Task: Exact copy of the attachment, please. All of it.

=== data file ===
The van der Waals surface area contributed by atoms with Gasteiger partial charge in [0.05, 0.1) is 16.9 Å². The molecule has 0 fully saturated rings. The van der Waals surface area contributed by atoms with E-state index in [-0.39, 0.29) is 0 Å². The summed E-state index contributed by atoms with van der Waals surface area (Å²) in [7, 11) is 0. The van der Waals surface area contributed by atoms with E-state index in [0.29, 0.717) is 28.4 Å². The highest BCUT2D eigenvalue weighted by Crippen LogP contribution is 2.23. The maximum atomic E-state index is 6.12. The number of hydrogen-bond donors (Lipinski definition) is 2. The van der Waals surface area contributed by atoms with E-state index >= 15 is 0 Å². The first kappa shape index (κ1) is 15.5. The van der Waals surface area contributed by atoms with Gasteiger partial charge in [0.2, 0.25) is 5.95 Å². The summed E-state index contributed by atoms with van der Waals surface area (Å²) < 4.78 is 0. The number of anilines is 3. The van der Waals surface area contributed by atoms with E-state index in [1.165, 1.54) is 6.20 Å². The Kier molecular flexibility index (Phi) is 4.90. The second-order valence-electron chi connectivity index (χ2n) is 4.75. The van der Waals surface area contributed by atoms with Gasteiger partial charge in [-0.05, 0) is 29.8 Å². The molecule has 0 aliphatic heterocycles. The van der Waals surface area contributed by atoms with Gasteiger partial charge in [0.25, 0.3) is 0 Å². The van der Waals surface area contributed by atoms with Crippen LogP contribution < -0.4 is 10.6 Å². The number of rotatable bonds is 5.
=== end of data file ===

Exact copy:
The van der Waals surface area contributed by atoms with Gasteiger partial charge in [0.05, 0.1) is 16.9 Å². The molecule has 0 fully saturated rings. The van der Waals surface area contributed by atoms with E-state index in [-0.39, 0.29) is 0 Å². The summed E-state index contributed by atoms with van der Waals surface area (Å²) in [7, 11) is 0. The van der Waals surface area contributed by atoms with E-state index in [0.29, 0.717) is 28.4 Å². The highest BCUT2D eigenvalue weighted by Crippen LogP contribution is 2.23. The maximum atomic E-state index is 6.12. The number of hydrogen-bond donors (Lipinski definition) is 2. The van der Waals surface area contributed by atoms with E-state index >= 15 is 0 Å². The first kappa shape index (κ1) is 15.5. The van der Waals surface area contributed by atoms with Gasteiger partial charge in [0.2, 0.25) is 5.95 Å². The summed E-state index contributed by atoms with van der Waals surface area (Å²) < 4.78 is 0. The number of anilines is 3. The van der Waals surface area contributed by atoms with E-state index in [1.165, 1.54) is 6.20 Å². The Kier molecular flexibility index (Phi) is 4.90. The second-order valence-electron chi connectivity index (χ2n) is 4.75. The van der Waals surface area contributed by atoms with Gasteiger partial charge in [-0.05, 0) is 29.8 Å². The molecule has 0 aliphatic heterocycles. The van der Waals surface area contributed by atoms with Gasteiger partial charge in [0.25, 0.3) is 0 Å². The van der Waals surface area contributed by atoms with Crippen LogP contribution < -0.4 is 10.6 Å². The number of rotatable bonds is 5.